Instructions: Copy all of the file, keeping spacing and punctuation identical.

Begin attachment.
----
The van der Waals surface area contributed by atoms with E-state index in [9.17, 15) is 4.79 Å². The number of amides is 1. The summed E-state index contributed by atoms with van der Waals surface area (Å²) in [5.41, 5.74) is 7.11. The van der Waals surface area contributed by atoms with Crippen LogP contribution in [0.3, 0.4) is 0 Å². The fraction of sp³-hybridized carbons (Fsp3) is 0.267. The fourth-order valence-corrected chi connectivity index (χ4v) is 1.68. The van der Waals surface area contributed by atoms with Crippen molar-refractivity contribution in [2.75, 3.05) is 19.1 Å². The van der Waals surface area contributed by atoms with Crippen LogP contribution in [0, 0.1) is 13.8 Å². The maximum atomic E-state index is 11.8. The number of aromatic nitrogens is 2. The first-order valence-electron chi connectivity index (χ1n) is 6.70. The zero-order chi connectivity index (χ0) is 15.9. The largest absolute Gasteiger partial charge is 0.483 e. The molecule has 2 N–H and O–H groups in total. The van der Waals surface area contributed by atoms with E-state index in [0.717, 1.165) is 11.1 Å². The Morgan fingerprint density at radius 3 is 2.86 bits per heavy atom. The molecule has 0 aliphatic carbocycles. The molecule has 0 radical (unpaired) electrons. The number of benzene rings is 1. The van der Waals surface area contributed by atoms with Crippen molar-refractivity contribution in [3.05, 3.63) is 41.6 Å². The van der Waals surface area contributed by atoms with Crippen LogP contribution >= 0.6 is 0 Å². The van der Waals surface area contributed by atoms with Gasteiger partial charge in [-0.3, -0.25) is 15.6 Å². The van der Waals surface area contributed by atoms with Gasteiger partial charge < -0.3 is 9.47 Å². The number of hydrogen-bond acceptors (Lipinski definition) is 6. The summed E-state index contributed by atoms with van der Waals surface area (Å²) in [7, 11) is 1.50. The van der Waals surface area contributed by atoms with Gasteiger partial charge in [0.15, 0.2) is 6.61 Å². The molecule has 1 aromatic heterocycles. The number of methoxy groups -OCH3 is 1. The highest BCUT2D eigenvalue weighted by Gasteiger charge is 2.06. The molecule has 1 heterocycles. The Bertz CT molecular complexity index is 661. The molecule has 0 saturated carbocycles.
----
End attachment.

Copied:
The van der Waals surface area contributed by atoms with E-state index in [9.17, 15) is 4.79 Å². The number of amides is 1. The summed E-state index contributed by atoms with van der Waals surface area (Å²) in [5.41, 5.74) is 7.11. The van der Waals surface area contributed by atoms with Crippen LogP contribution in [0.3, 0.4) is 0 Å². The fraction of sp³-hybridized carbons (Fsp3) is 0.267. The fourth-order valence-corrected chi connectivity index (χ4v) is 1.68. The van der Waals surface area contributed by atoms with Crippen molar-refractivity contribution in [2.75, 3.05) is 19.1 Å². The van der Waals surface area contributed by atoms with Crippen LogP contribution in [0, 0.1) is 13.8 Å². The maximum atomic E-state index is 11.8. The number of aromatic nitrogens is 2. The first-order valence-electron chi connectivity index (χ1n) is 6.70. The zero-order chi connectivity index (χ0) is 15.9. The largest absolute Gasteiger partial charge is 0.483 e. The molecule has 2 N–H and O–H groups in total. The van der Waals surface area contributed by atoms with E-state index in [0.717, 1.165) is 11.1 Å². The Morgan fingerprint density at radius 3 is 2.86 bits per heavy atom. The molecule has 0 aliphatic carbocycles. The molecule has 0 radical (unpaired) electrons. The number of benzene rings is 1. The van der Waals surface area contributed by atoms with Crippen molar-refractivity contribution in [3.05, 3.63) is 41.6 Å². The van der Waals surface area contributed by atoms with Crippen LogP contribution >= 0.6 is 0 Å². The van der Waals surface area contributed by atoms with Gasteiger partial charge in [-0.3, -0.25) is 15.6 Å². The van der Waals surface area contributed by atoms with Gasteiger partial charge < -0.3 is 9.47 Å². The number of hydrogen-bond acceptors (Lipinski definition) is 6. The summed E-state index contributed by atoms with van der Waals surface area (Å²) in [7, 11) is 1.50. The van der Waals surface area contributed by atoms with Gasteiger partial charge in [0.15, 0.2) is 6.61 Å². The molecule has 1 aromatic heterocycles. The number of methoxy groups -OCH3 is 1. The highest BCUT2D eigenvalue weighted by Gasteiger charge is 2.06. The molecule has 1 heterocycles. The Bertz CT molecular complexity index is 661. The molecule has 0 saturated carbocycles.